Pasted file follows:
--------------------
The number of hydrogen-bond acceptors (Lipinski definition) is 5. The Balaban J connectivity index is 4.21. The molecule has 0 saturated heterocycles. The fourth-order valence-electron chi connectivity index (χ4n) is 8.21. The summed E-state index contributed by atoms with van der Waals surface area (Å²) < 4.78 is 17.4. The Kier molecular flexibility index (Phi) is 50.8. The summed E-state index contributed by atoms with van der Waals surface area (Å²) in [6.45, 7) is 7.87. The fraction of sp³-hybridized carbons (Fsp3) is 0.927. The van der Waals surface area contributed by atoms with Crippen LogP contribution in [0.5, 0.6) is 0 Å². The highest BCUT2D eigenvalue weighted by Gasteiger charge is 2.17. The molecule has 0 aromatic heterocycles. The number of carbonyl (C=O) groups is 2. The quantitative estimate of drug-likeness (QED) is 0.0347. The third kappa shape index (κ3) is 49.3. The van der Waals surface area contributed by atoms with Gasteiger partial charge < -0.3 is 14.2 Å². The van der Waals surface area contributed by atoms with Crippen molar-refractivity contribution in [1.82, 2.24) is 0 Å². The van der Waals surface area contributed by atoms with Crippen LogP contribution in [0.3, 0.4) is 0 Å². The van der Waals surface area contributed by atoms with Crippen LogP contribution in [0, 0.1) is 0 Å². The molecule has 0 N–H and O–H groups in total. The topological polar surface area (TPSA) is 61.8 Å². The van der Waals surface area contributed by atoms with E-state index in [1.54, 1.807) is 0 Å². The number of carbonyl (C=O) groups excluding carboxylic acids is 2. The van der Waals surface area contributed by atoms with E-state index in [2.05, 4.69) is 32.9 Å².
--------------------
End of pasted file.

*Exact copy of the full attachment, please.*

The number of hydrogen-bond acceptors (Lipinski definition) is 5. The Balaban J connectivity index is 4.21. The molecule has 0 saturated heterocycles. The fourth-order valence-electron chi connectivity index (χ4n) is 8.21. The summed E-state index contributed by atoms with van der Waals surface area (Å²) < 4.78 is 17.4. The Kier molecular flexibility index (Phi) is 50.8. The summed E-state index contributed by atoms with van der Waals surface area (Å²) in [6.45, 7) is 7.87. The fraction of sp³-hybridized carbons (Fsp3) is 0.927. The van der Waals surface area contributed by atoms with Crippen LogP contribution in [0.5, 0.6) is 0 Å². The highest BCUT2D eigenvalue weighted by Gasteiger charge is 2.17. The molecule has 0 aromatic heterocycles. The number of carbonyl (C=O) groups is 2. The quantitative estimate of drug-likeness (QED) is 0.0347. The third kappa shape index (κ3) is 49.3. The van der Waals surface area contributed by atoms with Gasteiger partial charge < -0.3 is 14.2 Å². The van der Waals surface area contributed by atoms with Crippen molar-refractivity contribution in [1.82, 2.24) is 0 Å². The van der Waals surface area contributed by atoms with Crippen LogP contribution in [0.3, 0.4) is 0 Å². The van der Waals surface area contributed by atoms with Crippen LogP contribution in [0, 0.1) is 0 Å². The molecule has 0 N–H and O–H groups in total. The topological polar surface area (TPSA) is 61.8 Å². The van der Waals surface area contributed by atoms with E-state index in [1.54, 1.807) is 0 Å². The number of carbonyl (C=O) groups excluding carboxylic acids is 2. The van der Waals surface area contributed by atoms with E-state index in [2.05, 4.69) is 32.9 Å².